While watching the documentary “Japan Spirit and Form” ( https://www.youtube.com/watch?v=pSP6Ec7kJbo ), answer the following 4 questions. Your answers should be at least 2 sentences for each question.
It introduces the aesthetic and history of Japanese tea bowls and the concept of wabi-sabi (a world view and aesthetic centered on the acceptance of transience and imperfection), and relates wabi-sabi to very different Western traditions. I’m hoping this might offer a refreshingly different perspective on life and our environment during these trying times!
At about the 20 minute mark, the documentary begins to describe glazes and later a “raku” firing technique. Keep watching!! It’s very interesting, and goes deeper into the philosophy of this approach to art-making, but we won’t be able to use those glazes or raku these this semester. Instead, we’ll be glazing all the tea bowls with a more functional high-fire “shino” glaze, which is another traditional Japanese tea bowl glaze with a similar wabi-sabi aesthetic.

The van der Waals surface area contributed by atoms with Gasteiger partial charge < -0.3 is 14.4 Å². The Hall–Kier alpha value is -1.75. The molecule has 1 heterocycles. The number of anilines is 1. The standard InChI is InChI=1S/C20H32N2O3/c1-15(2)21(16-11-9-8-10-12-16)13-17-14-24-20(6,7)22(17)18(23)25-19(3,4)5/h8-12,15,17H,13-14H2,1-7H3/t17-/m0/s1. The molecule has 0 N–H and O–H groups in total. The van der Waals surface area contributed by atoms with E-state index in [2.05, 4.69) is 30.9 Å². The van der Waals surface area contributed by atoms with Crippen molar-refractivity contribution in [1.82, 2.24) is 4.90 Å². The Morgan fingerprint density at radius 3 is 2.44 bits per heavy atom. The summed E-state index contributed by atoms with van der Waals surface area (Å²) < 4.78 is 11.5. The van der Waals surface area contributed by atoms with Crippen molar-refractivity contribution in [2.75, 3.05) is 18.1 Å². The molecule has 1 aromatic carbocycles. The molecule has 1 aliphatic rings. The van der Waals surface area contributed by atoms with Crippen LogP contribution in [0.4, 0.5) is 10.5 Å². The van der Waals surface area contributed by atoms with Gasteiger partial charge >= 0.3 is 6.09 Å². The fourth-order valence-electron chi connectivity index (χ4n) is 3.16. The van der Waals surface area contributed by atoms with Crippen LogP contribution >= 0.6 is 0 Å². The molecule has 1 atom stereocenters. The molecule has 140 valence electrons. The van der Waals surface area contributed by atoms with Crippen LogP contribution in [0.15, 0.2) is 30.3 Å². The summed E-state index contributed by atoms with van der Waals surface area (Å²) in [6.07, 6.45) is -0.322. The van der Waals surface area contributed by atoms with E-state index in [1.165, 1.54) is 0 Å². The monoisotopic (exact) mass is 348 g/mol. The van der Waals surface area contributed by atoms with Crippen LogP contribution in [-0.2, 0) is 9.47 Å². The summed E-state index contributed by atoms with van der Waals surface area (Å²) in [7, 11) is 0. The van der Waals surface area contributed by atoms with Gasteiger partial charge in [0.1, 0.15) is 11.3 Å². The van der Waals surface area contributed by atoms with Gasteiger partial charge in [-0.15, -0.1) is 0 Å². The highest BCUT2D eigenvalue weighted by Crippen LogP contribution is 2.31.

You are now ready to make your own tea bowls. Use one of the traditional techniques described below, or try all three! Each piece must have a distinct foot. Make sure you consider the relationship between the interior and exterior of your form, as well as the rim of your bowl.
The featured artist from “Japan: Spirit and Form” creates his pieces through pinching, with reductive carving techniques to shape the foot and interior. He doesn’t use exactly the same tools as you have, but close enough.
1. According to Shuichi Keto, what is the significance of the tea bowl?
2. How does Kichizaemon Raku XV describe his approaching to deciding on the final form of his bowls?
3. According to Shuichi Keto, why did Europeans initially not appreciate the simple aesthetic of the Japanese tea bowl?
4. Why did Kichizaeomon Raku XV leave behind his studies of traditional Western sculpture and return to his family’s pottery?